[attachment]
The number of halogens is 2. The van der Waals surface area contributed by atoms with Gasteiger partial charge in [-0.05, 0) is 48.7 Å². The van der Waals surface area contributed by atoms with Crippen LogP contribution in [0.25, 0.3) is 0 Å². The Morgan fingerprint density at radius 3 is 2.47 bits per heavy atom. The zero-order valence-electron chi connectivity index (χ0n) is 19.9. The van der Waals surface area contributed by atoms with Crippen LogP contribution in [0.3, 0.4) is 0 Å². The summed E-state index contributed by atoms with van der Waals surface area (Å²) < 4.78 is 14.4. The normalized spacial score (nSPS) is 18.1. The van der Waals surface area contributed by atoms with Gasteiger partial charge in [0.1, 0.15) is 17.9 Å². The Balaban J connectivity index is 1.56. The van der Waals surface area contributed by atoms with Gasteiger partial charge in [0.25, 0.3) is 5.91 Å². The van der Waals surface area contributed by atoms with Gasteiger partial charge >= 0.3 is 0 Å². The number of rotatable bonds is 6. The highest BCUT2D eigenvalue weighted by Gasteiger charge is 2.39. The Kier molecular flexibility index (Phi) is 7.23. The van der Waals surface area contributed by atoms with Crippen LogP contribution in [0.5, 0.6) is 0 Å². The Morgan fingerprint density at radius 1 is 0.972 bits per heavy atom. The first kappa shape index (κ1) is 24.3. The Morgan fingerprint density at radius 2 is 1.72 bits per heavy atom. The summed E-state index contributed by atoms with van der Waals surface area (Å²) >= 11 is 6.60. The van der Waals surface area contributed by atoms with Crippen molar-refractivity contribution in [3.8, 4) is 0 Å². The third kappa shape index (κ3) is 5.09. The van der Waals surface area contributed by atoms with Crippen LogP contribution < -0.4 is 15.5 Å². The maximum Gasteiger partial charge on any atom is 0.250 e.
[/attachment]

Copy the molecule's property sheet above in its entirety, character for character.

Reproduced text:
The number of halogens is 2. The van der Waals surface area contributed by atoms with Gasteiger partial charge in [-0.05, 0) is 48.7 Å². The van der Waals surface area contributed by atoms with Crippen LogP contribution in [0.25, 0.3) is 0 Å². The Morgan fingerprint density at radius 3 is 2.47 bits per heavy atom. The zero-order valence-electron chi connectivity index (χ0n) is 19.9. The van der Waals surface area contributed by atoms with Crippen LogP contribution in [0.3, 0.4) is 0 Å². The summed E-state index contributed by atoms with van der Waals surface area (Å²) < 4.78 is 14.4. The normalized spacial score (nSPS) is 18.1. The van der Waals surface area contributed by atoms with Gasteiger partial charge in [0.1, 0.15) is 17.9 Å². The Balaban J connectivity index is 1.56. The van der Waals surface area contributed by atoms with Gasteiger partial charge in [0.25, 0.3) is 5.91 Å². The van der Waals surface area contributed by atoms with Gasteiger partial charge >= 0.3 is 0 Å². The number of rotatable bonds is 6. The highest BCUT2D eigenvalue weighted by Gasteiger charge is 2.39. The Kier molecular flexibility index (Phi) is 7.23. The van der Waals surface area contributed by atoms with Crippen LogP contribution in [0.5, 0.6) is 0 Å². The Morgan fingerprint density at radius 1 is 0.972 bits per heavy atom. The first kappa shape index (κ1) is 24.3. The Morgan fingerprint density at radius 2 is 1.72 bits per heavy atom. The summed E-state index contributed by atoms with van der Waals surface area (Å²) >= 11 is 6.60. The van der Waals surface area contributed by atoms with Crippen molar-refractivity contribution in [3.8, 4) is 0 Å². The third kappa shape index (κ3) is 5.09. The van der Waals surface area contributed by atoms with Crippen LogP contribution < -0.4 is 15.5 Å². The maximum Gasteiger partial charge on any atom is 0.250 e.